you're reading...

Collections and Connections

Online collection sites from 2012

Museum collections hold objects that are interesting because of their connections to periods, places and people. Traditionally online museum collections have been a place to present the known authoritative records for the objects. The last year has seen many organisations move beyond using the web as an online collection brochure. Providing museum audiences with new ways of contributing to and re-using the collection information has been a noticeable trend in 2012.


Two of the biggest successes for crowdsourcing this year have been the Your Paintings project and the Trove library and museum aggregation site.

The BBC / Public Catalogue Foundations’s Your Paintings project completed their UK catalogue of the 212,000 oil paintings in national collections. Alongside the main website, the Your Paintings Tagger encourages the public to add tags to help others discover the works.

Trove - typical daily crowdsourcing statistics

Trove – typical daily crowdsourcing statistics

Trove is a site managed by the National Library of Australia. The original focus was on library collections, but increasingly it has become a broader aggregation of Australia’s digital resources. We (Vernon Systems) have several museum clients now contributing their online records to Trove. Trove has an impressive community of users helping improve the content. It’s typical to see 50,000 newspaper text corrections in a day and thousands of a new search tags added each week.

It is a challenge for crowdsourcing projects to succeed. Both of these projects have several key ingredients: there is a keen audience for the core content, there are clear summaries of the overall progress of the crowdsourcing, the crowdsourcing helps the wider audience, and contributors can view statistics on their on contributions.

Open content

2012 saw more museum move towards open access for their content.  The most notable additions were:

Europeana – the metadata for the 23 million catalogue records is now available on a public domain / CC0 licence. This is the largest one-time dedication of cultural data into the public domain under the CC0 waiver.

RijksmuseumRijksmusueum – their revamped site showcases high-resolution images now available not just for public re-use, but also for re-mixing/modification. The new site is also boldly minimal in its layout, giving images pride of place on the page and keeping options simple and straight-forward. The home page and object detail pages are particularly well done.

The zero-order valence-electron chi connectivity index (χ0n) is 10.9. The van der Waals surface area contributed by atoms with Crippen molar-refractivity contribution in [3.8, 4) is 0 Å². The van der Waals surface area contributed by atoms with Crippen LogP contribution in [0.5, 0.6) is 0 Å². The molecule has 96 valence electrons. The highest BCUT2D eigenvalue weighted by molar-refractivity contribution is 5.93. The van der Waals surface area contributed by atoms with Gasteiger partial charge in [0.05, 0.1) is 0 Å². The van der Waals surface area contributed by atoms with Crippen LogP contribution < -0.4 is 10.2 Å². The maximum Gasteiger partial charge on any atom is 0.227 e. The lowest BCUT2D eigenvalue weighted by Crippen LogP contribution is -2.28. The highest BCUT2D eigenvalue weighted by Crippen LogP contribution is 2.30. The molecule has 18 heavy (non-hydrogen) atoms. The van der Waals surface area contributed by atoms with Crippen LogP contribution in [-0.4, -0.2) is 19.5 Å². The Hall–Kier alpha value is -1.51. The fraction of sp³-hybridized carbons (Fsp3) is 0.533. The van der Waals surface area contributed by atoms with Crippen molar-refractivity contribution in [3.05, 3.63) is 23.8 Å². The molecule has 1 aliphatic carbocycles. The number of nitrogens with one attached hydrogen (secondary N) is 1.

Programming interfaces

Museum websites are just one presentation for the rich information held about their collections. Programming interfaces offer new opportunities for the interpretation and use of this data. The list of museums providing APIs for their data is now long (see the Museums and the Machine-Processable Web for an introduction).

One excellent addition this year was the Fitzwilliam Museum. They provide OAI-PMH access for aggregation sites to copy data, a RESTful programming interface and a SPARQL end point for access to RDF format. The docs are clearly written and there are even simple URL conventions for getting to HTML and XML versions of the object detail pages.

Incorporating information from other sources

The Portable Antiquities Scheme has incorporated Wikipedia content on its site. Rather than write extensive details on topics linking back to their finds (e.g. Roman emperors), they have worked with the Wikipedia community to add and enhance Wikipedia pages as required. These pages are then incorporated into the finds.org.uk site.

The alpha Cooper-Hewitt online collection also uses Wikipedia for details about artists and countries, like the page for United Kingdom. The site has a number of other innovations which I posted on in ‘Picking apart the alpha Cooper-Hewitt online collection‘.

Other sites of note

The National Trust (UK) put their collections online for the first time. The site currently covers over 3/4 million items. The home page provides users with a range of ways to find items, although disappointingly, the search URLs are session specific so can’t be bookmarked or shared.

DigitalNZ (NZ’s national site for finding, sharing and re-using the nation’s digital content) launched their sets option. Users can save and share sets of items that illustrate any theme. It has helped some of the more interesting items bubble up to the surface. The DigitalNZ team promote selected sets on their home page. My favourite example so far is Rainbow.

The Magic Tate Ball app takes data from your mobile (date, time, weather, location) to present relevant works from the collection.

This list is far from exhaustive, but they all piqued my interest. What are your favourite new museum online collections from the last year? What museum mobile apps have you particularly enjoyed?


No comments yet.

Post a Comment

Recent Tweets (@armchair_caver)